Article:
In this paper an agent-based model for the choice of residential locations is presented, which is based upon Social Network Analysis. The model explains how the various reputations of a neighbourhood depend upon insiders¿ and outsiders¿ assessments of the area. For outsiders, reputations form a cheap alternative to the procurement of exact knowledge of the residential satisfaction at a specific location and are thus instrumental in the decision to settle or invest in an area. The procurement of insider information on the neighbourhood along social ties does help to make a more accurate assessment of the area and this shift in information flows could be very useful in tackling the stigmatization of neighbourhoods. The explanatory power of the model is then illustrated by developments in two Rotterdam neighbourhoods, both of whom are trying to shed their stigma in recent years with mixed results.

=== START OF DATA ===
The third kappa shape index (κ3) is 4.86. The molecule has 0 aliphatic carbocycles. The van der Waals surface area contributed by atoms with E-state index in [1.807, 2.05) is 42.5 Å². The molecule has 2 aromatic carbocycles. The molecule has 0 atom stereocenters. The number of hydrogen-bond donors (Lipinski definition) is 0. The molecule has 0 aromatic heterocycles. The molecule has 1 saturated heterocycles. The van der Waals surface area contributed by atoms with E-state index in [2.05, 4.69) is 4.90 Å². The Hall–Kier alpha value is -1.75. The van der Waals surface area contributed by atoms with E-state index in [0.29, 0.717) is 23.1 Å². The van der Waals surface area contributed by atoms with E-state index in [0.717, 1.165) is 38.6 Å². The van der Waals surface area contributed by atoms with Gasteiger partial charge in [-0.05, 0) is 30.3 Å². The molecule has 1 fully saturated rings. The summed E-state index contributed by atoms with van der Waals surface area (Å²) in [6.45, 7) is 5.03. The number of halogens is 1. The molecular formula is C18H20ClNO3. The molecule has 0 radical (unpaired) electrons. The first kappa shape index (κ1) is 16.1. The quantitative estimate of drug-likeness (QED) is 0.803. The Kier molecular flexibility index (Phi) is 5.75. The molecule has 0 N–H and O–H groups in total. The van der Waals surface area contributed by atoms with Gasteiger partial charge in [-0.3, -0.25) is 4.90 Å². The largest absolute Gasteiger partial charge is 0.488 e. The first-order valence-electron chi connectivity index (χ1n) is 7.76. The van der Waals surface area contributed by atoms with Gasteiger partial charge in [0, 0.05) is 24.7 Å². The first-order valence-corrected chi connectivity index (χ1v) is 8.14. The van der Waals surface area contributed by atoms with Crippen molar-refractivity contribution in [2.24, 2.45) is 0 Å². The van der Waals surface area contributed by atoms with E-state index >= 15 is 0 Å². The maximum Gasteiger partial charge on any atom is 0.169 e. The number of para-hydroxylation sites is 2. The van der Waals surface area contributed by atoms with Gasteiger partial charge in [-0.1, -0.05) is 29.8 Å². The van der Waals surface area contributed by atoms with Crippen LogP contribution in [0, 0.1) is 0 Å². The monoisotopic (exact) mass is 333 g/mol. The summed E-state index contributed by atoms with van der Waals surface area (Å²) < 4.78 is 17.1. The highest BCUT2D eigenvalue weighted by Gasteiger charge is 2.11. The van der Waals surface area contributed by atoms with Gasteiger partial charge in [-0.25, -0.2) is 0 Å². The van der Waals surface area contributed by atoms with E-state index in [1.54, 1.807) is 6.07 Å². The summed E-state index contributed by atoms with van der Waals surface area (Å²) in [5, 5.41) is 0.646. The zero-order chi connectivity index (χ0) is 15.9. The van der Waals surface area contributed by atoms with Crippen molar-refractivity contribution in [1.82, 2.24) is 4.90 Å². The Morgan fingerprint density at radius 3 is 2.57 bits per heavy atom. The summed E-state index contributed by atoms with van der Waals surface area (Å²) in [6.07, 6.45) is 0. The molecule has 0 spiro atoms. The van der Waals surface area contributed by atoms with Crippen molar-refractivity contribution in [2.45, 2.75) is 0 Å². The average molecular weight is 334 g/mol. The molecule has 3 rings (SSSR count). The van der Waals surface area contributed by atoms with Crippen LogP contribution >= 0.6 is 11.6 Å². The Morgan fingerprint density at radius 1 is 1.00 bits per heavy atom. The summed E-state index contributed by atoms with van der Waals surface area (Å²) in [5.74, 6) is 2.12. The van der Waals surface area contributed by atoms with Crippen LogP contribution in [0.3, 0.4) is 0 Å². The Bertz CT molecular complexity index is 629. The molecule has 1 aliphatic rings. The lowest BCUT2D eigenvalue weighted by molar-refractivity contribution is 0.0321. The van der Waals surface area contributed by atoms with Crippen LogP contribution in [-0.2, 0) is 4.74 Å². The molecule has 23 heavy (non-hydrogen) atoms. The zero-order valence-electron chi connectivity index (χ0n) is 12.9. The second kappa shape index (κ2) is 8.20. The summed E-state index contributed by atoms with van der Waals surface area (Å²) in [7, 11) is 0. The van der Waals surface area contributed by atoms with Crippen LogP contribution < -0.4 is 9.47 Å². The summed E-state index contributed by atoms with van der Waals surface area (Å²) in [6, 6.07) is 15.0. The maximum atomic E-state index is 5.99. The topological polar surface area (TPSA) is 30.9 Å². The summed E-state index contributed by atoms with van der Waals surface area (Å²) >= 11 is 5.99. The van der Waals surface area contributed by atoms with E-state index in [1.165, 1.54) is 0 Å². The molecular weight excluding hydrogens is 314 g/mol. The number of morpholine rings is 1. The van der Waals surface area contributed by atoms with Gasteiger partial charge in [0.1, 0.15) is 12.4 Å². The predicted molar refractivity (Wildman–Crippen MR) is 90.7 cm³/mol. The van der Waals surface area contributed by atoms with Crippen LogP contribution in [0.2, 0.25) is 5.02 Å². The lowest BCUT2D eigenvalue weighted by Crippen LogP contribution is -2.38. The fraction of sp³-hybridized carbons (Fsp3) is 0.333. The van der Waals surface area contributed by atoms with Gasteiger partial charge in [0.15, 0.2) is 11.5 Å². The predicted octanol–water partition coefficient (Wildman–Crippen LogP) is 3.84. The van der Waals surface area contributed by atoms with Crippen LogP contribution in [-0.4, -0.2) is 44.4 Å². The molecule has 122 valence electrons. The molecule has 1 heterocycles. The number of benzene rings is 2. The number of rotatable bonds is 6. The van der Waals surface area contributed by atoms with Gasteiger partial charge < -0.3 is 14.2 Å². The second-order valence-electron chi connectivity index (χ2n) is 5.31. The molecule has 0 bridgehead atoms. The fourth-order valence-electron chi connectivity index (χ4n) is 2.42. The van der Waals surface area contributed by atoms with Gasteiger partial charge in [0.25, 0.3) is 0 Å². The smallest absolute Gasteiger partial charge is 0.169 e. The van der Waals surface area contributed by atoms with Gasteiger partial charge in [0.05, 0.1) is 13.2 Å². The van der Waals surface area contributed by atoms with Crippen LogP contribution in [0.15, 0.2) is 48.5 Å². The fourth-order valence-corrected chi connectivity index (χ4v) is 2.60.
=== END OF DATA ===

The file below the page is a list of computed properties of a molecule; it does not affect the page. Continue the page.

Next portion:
|Title of host publication||Doing, thinking, feeling home: the mental geography of residential environments; International ENHR conference|
|Editors||M van der Land, LGAJ Reinders|
|Place of Publication||Delft|
|Number of pages||16|
|Publication status||Published - 2005|
- Geen BTA classificatie
Koopman, MJ. (2005). When reputation and residential satisfaction diverge. In M. van der Land, & LGAJ. Reinders (Eds.), Doing, thinking, feeling home: the mental geography of residential environments; International ENHR conference (pp. 1-16). Onderzoeksinstituut OTB.